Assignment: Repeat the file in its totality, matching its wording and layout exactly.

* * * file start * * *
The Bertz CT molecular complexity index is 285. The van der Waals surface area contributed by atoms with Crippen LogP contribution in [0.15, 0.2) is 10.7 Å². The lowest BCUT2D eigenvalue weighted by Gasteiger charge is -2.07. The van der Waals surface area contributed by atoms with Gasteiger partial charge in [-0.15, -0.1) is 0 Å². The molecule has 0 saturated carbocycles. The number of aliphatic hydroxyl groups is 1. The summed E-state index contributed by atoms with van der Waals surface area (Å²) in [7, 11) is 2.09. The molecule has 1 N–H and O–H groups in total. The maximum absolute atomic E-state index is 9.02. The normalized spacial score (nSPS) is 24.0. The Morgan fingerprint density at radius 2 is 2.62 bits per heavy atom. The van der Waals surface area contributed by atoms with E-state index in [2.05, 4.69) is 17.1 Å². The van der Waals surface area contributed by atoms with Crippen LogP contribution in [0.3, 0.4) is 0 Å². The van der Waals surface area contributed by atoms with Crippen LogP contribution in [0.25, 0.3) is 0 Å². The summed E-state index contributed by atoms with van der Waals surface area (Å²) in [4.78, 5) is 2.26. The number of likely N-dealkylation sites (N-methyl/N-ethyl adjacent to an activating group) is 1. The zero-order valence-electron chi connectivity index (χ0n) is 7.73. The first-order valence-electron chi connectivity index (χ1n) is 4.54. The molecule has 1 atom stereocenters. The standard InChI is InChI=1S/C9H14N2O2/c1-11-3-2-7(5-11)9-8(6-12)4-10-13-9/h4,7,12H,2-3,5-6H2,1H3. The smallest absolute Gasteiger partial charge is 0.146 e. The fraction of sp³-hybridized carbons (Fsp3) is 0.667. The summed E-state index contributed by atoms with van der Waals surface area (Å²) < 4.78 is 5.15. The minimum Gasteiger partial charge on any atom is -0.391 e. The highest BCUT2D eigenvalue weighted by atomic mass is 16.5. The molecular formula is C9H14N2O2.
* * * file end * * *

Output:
The Bertz CT molecular complexity index is 285. The van der Waals surface area contributed by atoms with Crippen LogP contribution in [0.15, 0.2) is 10.7 Å². The lowest BCUT2D eigenvalue weighted by Gasteiger charge is -2.07. The van der Waals surface area contributed by atoms with Gasteiger partial charge in [-0.15, -0.1) is 0 Å². The molecule has 0 saturated carbocycles. The number of aliphatic hydroxyl groups is 1. The summed E-state index contributed by atoms with van der Waals surface area (Å²) in [7, 11) is 2.09. The molecule has 1 N–H and O–H groups in total. The maximum absolute atomic E-state index is 9.02. The normalized spacial score (nSPS) is 24.0. The Morgan fingerprint density at radius 2 is 2.62 bits per heavy atom. The van der Waals surface area contributed by atoms with E-state index in [2.05, 4.69) is 17.1 Å². The van der Waals surface area contributed by atoms with Crippen LogP contribution in [0.3, 0.4) is 0 Å². The van der Waals surface area contributed by atoms with Crippen LogP contribution in [0.25, 0.3) is 0 Å². The summed E-state index contributed by atoms with van der Waals surface area (Å²) in [4.78, 5) is 2.26. The number of likely N-dealkylation sites (N-methyl/N-ethyl adjacent to an activating group) is 1. The zero-order valence-electron chi connectivity index (χ0n) is 7.73. The first-order valence-electron chi connectivity index (χ1n) is 4.54. The molecule has 1 atom stereocenters. The standard InChI is InChI=1S/C9H14N2O2/c1-11-3-2-7(5-11)9-8(6-12)4-10-13-9/h4,7,12H,2-3,5-6H2,1H3. The smallest absolute Gasteiger partial charge is 0.146 e. The fraction of sp³-hybridized carbons (Fsp3) is 0.667. The summed E-state index contributed by atoms with van der Waals surface area (Å²) < 4.78 is 5.15. The minimum Gasteiger partial charge on any atom is -0.391 e. The highest BCUT2D eigenvalue weighted by atomic mass is 16.5. The molecular formula is C9H14N2O2.